Those who use this verse as a kind of give and take relationship between God and man where man does some work to merit God’s forgiving response could better interpret this verse if it were not removed from its surroundings. Reading from verse 12, we find that God is speaking here to announce to Solomon that he has chosen the temple as a place to dwell. God then promises in verses 13-14 that even though Israel will fall into wicked ways and need correction, that when the correction has worked repentance in the hearts of the people, that he will heal the land. God is the active one here, not man. God chooses, God corrects, and God forgives. In verse 15-16, God promises that the temple will be his dwelling. This applies both to Solomon’s Temple, and encourages the Chronicler’s readers that the rebuilt temple is God’s dwelling place as well. Much like we have the sure promise that God comes to us through the Word and the Sacraments, this promise assures Israel that the temple is the place where God will come to them.

This verse is spoken by God for Israel as a promise, but many would recast it as spoken to America as law. Teachers who still look to Israel for the fulfillment of eschatology take a promise spoken to Israel and inconsistent with their own teachings, apply it to America instead. Additionally, why do the translations render the Niphal verb in verse 14 reflexively as “humble themselves” instead of passively as “be humbled”? It seems this would reflect better the truth that even when man repents, even that repentance is a gift of God as well as being the simpler and more common translation of the verb.

These two passages, used by many in separation from their context, serve as perfect examples of the misapplication of Scripture by American Popular Christianity. Both the story of Jabez and God’s promise to Solomon regarding the temple are packaged and marketed to law-loving Americans who consider themselves Evangelical Christians. This is our inclination as humans to run to the law. We seek to find what we can do, how we can earn right standing with God. We cannot accept that it is as simple as Grace, so we search for something to return the focus to ourselves instead of God and thus satisfy our selfish sinful hearts.

Luther on these Two Theologies
Martin Luther writes to admonish the Church against this tendency in his Heidelberg Disputation, which is the place where he begins to speak of the Theology of the Cross and the Theology of Glory. He demonstrates that salvation does not and cannot come by works of the law, but only by the Grace of God.

16. The person who believes that he can obtain grace by doing what is in him adds sin to sin so that he becomes doubly guilty.
17. Nor does speaking in this manner give cause for despair, but for arousing the desire to humble oneself and seek the grace of Christ.
18. It is certain that man must utterly despair of his own ability before he is prepared to receive the grace of Christ.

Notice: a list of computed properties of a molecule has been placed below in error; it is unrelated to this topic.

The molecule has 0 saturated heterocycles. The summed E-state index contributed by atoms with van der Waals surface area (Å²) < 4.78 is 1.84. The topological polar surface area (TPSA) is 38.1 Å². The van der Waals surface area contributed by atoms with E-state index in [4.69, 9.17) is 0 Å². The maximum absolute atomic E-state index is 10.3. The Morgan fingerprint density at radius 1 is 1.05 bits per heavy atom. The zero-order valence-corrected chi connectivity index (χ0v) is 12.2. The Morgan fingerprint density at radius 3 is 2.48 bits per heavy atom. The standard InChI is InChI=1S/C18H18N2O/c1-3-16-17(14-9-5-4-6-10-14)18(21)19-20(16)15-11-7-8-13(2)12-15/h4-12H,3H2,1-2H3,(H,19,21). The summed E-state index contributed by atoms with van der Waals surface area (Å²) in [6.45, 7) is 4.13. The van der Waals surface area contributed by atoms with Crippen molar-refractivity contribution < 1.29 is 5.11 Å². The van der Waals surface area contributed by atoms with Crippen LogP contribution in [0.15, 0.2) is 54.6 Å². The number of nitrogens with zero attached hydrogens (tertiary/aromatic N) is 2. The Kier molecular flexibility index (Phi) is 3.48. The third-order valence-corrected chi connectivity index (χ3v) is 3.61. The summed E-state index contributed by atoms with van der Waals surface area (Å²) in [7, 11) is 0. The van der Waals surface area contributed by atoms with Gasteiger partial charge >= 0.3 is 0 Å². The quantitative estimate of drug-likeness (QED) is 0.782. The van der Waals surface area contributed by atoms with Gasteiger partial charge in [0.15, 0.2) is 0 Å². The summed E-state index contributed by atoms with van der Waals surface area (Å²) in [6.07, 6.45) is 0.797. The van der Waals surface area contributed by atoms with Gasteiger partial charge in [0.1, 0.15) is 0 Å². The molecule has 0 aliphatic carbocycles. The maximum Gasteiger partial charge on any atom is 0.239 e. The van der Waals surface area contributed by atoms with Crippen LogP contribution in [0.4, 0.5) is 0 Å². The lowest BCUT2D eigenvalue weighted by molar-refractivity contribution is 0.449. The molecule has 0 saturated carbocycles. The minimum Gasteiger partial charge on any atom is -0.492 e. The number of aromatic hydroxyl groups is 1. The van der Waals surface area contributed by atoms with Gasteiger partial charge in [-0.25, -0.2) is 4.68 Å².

25. He is not righteous who does much, but he who, without work, believes much in Christ.
26. The law says, ‘do this,’ and it is never done. Grace says, ‘believe in this,’ and everything is already done.

Luther’s language here in 17 regarding “humbling oneself” is more closely related to what God speaks to Solomon about in 2 Chronicles 7:14. To humble oneself is not to do some work to appease God. It is not to “decide to follow Jesus.” It is to despair in one’s own works which can earn nothing toward salvation, but know that God is gracious and forgives the sins of those who trust him.

According to the Theology of Glory, humans merit rewards and punishments by their actions. God rewards good behavior and punishes bad. When God’s grace in introduced, it is in the sense of a synergism where “I do my best and God will do the rest,” and Jesus death is only to make up the difference. On the other hand, the Theology of the Cross trusts completely in Jesus merits and God’s grace for salvation. In the Theology of the Cross, not only do good works merit nothing, placing any trust at all in works increases one’s guilt before God and separates the person from God’s grace.

This is the pattern we see played out in the story of the kings of Judah in Chronicles. A faithful king who trusts in God has long life and a prosperous reign, not because he merits it by believing, but because he knows God’s grace and is given His gifts. A king who is spiritually adulterous and seeks after other gods is corrected or destroyed and brings danger and difficulty to God’s people. A king who relies on his own works instead of depending on God for victory finds himself defeated, even though he has the superior army, but the king whose forces are outmatched by the enemy is given victory because God fights on their behalf.

[1] Wilkinson, Bruce; The Prayer of Jabez: Breaking through to the Blessed Life; Multnomah, 2000.
[2] Gard, Daniel, “The Prayer of Jabez”, Class Handout.
[3] Lange, John Peter; Commentary on the Holy Scriptures, vol. 4, tr. Philip Schaff; Zondervan, Grand Rapids, MI, 1960, pp. 54-55.
[4] Dillard, Raymond B. Word Biblical Commentary, vol. 15, Thomas Nelson Publishers, Nashville, TN, 1987, p. 58.
[5] http://www.apibs.org/serm/s359.htm
[7] Dillard, Raymond B. and Tremper Longman III, An Introduction to the Old Testament, Zondervan, Grand Rapids, MI, 1994, p. 176.
[8] Ibid. p. 177.
[9] Lull, Timothy, Martin Luther’s Basic Theological Writings, Fortress Press, Minneapolis, MN, 1989, p. 31.
[10] Ibid. p. 32.